The Anderson case is a tort case, which sets forth a continuum of conduct. Its only role in this contract case is the definitions it supplies. In Berjian, which has been good law for nearly forty years, with no evidence of confusion, no effort to overturn it, or even to limit its application, the court acknowledged that the parties should be free to allocate risk as they see fit, with one exception. The court drew the line at willful and wanton conduct. Those are the only bases on which to invalidate a contractual limitation of liability provision. There is no reason to change or expand the holding in Berjian. Recklessness is below the line set in that case, and there is no public policy in this state which would prohibit parties from negotiating for such a standard.
AMP’s reliance on the public policy doctrine is completely misplaced in this case. There is no reason for this court to judicially intervene—no public policy, no statute, no equity that would support changing the law now in the middle of this federal contract dispute. The court should affirm the standard set in Berjian, that absent willful or wanton conduct, limitations of liability clauses are enforceable, and rule that recklessness is not sufficient to deem such a clause unenforceable. The certified question should be answered “no.”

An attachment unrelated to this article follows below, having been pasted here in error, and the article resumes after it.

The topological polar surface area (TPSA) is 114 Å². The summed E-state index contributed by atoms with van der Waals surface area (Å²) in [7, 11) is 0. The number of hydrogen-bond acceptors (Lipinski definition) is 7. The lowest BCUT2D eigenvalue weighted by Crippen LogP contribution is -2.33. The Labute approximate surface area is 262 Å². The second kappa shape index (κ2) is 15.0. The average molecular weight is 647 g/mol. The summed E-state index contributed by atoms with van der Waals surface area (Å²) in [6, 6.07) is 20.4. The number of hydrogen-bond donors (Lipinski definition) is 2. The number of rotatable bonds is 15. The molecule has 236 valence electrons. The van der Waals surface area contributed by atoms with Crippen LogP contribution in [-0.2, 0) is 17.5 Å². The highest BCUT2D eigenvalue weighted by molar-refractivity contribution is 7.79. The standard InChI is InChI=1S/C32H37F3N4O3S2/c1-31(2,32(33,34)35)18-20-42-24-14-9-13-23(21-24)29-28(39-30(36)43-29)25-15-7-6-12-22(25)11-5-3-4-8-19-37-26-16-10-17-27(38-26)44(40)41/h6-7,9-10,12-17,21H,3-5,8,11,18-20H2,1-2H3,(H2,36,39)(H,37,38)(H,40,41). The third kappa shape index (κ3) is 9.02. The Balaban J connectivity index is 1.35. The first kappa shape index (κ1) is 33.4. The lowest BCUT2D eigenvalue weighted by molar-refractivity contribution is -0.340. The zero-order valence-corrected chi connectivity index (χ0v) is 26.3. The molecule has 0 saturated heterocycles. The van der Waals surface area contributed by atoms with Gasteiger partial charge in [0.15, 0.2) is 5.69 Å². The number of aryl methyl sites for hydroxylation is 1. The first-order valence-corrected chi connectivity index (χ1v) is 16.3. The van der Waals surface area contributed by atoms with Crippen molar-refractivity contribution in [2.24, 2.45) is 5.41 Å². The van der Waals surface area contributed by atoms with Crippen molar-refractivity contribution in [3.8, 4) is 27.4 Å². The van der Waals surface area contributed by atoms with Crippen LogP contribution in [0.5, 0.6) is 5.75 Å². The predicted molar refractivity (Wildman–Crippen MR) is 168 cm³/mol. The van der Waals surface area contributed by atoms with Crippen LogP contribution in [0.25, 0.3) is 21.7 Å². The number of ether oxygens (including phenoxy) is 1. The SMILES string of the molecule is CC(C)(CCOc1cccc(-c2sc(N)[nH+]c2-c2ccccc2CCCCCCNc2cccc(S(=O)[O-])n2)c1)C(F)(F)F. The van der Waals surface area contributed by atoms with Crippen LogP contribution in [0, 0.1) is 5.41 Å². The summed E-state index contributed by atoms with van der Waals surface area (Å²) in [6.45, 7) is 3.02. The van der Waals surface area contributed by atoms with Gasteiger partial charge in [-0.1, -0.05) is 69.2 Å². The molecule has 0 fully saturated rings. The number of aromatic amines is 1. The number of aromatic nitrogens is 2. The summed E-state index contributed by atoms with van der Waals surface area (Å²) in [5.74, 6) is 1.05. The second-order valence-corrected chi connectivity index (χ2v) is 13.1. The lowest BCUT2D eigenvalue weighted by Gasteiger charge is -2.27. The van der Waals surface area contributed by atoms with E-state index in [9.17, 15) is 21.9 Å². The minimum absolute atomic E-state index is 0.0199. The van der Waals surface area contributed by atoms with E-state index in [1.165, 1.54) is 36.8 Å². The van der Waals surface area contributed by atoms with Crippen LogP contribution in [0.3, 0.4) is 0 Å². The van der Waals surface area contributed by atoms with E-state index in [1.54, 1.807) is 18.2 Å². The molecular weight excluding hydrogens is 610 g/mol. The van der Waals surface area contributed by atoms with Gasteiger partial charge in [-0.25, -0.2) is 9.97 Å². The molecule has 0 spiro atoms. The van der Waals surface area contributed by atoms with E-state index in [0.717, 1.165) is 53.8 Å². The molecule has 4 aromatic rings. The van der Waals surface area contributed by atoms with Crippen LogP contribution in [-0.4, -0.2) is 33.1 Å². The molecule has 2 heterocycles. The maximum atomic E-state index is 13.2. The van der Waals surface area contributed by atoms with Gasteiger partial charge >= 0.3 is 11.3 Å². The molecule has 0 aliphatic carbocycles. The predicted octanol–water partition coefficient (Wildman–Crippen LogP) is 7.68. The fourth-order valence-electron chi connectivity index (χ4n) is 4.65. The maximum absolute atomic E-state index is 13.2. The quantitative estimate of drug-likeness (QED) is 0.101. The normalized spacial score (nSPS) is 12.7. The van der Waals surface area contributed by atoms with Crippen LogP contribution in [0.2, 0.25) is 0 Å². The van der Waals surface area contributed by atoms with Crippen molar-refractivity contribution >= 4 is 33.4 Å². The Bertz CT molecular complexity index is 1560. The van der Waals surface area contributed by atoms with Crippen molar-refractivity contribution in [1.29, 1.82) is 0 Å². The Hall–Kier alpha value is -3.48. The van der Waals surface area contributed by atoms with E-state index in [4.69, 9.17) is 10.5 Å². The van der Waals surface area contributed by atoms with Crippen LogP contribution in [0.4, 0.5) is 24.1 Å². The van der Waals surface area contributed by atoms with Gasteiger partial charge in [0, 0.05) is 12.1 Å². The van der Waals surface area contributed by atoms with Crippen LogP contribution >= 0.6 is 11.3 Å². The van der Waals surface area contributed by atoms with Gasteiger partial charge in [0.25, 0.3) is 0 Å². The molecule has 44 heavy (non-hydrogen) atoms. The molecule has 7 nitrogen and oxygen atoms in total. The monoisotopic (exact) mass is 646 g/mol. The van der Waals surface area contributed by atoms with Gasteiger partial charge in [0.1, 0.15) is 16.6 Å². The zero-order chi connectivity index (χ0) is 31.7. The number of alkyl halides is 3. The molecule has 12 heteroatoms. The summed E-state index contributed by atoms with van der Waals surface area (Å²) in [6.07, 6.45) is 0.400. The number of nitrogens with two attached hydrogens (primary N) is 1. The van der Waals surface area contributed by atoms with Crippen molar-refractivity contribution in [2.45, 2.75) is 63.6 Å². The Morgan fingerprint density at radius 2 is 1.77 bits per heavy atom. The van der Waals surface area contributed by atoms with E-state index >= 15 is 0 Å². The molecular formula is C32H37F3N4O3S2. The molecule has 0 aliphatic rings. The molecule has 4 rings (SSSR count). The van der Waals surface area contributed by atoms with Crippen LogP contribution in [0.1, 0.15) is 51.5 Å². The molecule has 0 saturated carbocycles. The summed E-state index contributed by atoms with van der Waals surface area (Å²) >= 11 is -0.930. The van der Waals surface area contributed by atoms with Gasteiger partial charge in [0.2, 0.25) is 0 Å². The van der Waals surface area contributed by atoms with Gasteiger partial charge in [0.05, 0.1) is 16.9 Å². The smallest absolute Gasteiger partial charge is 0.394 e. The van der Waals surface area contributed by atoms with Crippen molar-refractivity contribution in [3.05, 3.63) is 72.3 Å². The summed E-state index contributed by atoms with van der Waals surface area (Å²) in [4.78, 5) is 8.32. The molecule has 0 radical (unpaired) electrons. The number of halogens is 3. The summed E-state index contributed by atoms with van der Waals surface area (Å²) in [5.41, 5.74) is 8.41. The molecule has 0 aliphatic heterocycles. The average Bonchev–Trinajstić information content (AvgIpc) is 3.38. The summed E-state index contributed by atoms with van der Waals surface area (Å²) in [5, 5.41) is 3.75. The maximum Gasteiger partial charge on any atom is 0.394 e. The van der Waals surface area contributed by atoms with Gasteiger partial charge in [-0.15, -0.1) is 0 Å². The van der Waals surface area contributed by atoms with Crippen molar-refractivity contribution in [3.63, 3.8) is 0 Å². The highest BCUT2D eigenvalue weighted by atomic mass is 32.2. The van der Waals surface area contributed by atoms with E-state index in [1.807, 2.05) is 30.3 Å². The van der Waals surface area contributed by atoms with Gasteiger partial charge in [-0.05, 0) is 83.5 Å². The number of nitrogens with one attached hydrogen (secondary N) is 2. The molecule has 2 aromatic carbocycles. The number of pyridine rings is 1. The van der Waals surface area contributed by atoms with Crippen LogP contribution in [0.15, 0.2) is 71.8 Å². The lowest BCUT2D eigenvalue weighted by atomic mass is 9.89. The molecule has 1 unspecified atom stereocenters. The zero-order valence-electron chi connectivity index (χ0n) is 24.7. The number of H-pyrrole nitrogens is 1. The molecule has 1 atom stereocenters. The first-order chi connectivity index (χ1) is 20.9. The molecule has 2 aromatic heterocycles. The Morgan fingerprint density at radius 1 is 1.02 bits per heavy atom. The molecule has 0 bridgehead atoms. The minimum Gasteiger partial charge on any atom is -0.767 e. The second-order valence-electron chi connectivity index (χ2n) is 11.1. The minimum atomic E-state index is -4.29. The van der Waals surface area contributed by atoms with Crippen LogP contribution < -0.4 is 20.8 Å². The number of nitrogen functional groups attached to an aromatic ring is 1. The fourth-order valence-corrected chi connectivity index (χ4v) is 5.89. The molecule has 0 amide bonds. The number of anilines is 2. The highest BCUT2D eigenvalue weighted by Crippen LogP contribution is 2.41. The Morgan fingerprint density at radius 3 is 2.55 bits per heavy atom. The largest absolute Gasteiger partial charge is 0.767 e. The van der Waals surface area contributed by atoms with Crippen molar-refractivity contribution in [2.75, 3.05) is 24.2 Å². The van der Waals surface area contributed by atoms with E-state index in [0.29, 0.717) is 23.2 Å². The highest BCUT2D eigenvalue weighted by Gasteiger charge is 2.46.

What Was On Their Minds
The Certified Question
Would recklessness mean that the limitation on damages in the contract is gone, asked Justice Pfeifer? Later he commented that either answer the court gave to the certified conflict would have an impact, unless the court decides it doesn’t want to answer the question.
Isn’t the judge asking specifically whether as a matter of policy in Ohio, recklessness voids this clause, asked Justice O’Neill?
We’ve got case law, and we’ve got Berjian which says willful and wanton is what will trip the trigger, but nothing else, so we could answer Judge Watson by saying, no, just rely on Berjian, commented Chief Justice O’Connor in what may well be the answer that the court gives.
Lack of Context
Justice Pfeifer commented that the dilemma for him in the case was the absence of the big picture in being asked to answer this certified question, noting that usually when the court is asked to make a public policy decision it has all the information in front of it, but in this case it is in the dark. Later, he commented that the court was being asked to answer a kind of law school question without knowing the competing factors that “are miles in length.”